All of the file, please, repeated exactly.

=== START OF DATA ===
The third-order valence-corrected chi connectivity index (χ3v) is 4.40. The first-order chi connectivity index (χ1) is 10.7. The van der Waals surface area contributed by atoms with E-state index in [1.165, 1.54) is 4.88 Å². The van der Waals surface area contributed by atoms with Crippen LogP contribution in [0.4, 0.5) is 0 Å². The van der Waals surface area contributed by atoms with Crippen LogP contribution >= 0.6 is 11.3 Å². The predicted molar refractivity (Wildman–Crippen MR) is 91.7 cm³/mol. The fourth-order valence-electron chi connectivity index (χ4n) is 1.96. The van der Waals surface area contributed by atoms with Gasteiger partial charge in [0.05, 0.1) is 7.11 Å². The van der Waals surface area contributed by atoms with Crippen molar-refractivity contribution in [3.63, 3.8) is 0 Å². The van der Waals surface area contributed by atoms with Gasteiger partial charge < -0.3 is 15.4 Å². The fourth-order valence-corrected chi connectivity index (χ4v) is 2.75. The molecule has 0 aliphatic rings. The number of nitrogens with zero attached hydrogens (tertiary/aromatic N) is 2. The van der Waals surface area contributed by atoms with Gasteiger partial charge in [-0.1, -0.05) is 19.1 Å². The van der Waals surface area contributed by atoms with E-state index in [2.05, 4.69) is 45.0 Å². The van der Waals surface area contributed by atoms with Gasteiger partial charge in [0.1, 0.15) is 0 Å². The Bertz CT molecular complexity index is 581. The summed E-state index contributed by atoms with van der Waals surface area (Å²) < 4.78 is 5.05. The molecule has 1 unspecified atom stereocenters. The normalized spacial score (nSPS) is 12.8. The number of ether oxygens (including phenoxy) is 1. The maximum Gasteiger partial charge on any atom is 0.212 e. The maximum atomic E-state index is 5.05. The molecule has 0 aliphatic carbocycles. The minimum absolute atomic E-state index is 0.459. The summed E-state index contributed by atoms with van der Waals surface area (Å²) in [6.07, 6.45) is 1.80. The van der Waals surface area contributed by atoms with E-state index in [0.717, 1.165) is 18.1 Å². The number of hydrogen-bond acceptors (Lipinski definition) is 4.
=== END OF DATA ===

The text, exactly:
The third-order valence-corrected chi connectivity index (χ3v) is 4.40. The first-order chi connectivity index (χ1) is 10.7. The van der Waals surface area contributed by atoms with E-state index in [1.165, 1.54) is 4.88 Å². The van der Waals surface area contributed by atoms with Crippen LogP contribution in [0.4, 0.5) is 0 Å². The van der Waals surface area contributed by atoms with Crippen LogP contribution >= 0.6 is 11.3 Å². The predicted molar refractivity (Wildman–Crippen MR) is 91.7 cm³/mol. The fourth-order valence-electron chi connectivity index (χ4n) is 1.96. The van der Waals surface area contributed by atoms with Gasteiger partial charge in [0.05, 0.1) is 7.11 Å². The van der Waals surface area contributed by atoms with Crippen molar-refractivity contribution in [3.63, 3.8) is 0 Å². The van der Waals surface area contributed by atoms with Gasteiger partial charge < -0.3 is 15.4 Å². The fourth-order valence-corrected chi connectivity index (χ4v) is 2.75. The molecule has 0 aliphatic rings. The number of nitrogens with zero attached hydrogens (tertiary/aromatic N) is 2. The van der Waals surface area contributed by atoms with Gasteiger partial charge in [-0.1, -0.05) is 19.1 Å². The van der Waals surface area contributed by atoms with E-state index in [2.05, 4.69) is 45.0 Å². The van der Waals surface area contributed by atoms with Gasteiger partial charge in [0.1, 0.15) is 0 Å². The Bertz CT molecular complexity index is 581. The summed E-state index contributed by atoms with van der Waals surface area (Å²) < 4.78 is 5.05. The molecule has 1 unspecified atom stereocenters. The normalized spacial score (nSPS) is 12.8. The number of ether oxygens (including phenoxy) is 1. The maximum Gasteiger partial charge on any atom is 0.212 e. The maximum atomic E-state index is 5.05. The molecule has 0 aliphatic carbocycles. The minimum absolute atomic E-state index is 0.459. The summed E-state index contributed by atoms with van der Waals surface area (Å²) in [6.07, 6.45) is 1.80. The van der Waals surface area contributed by atoms with E-state index in [0.717, 1.165) is 18.1 Å². The number of hydrogen-bond acceptors (Lipinski definition) is 4.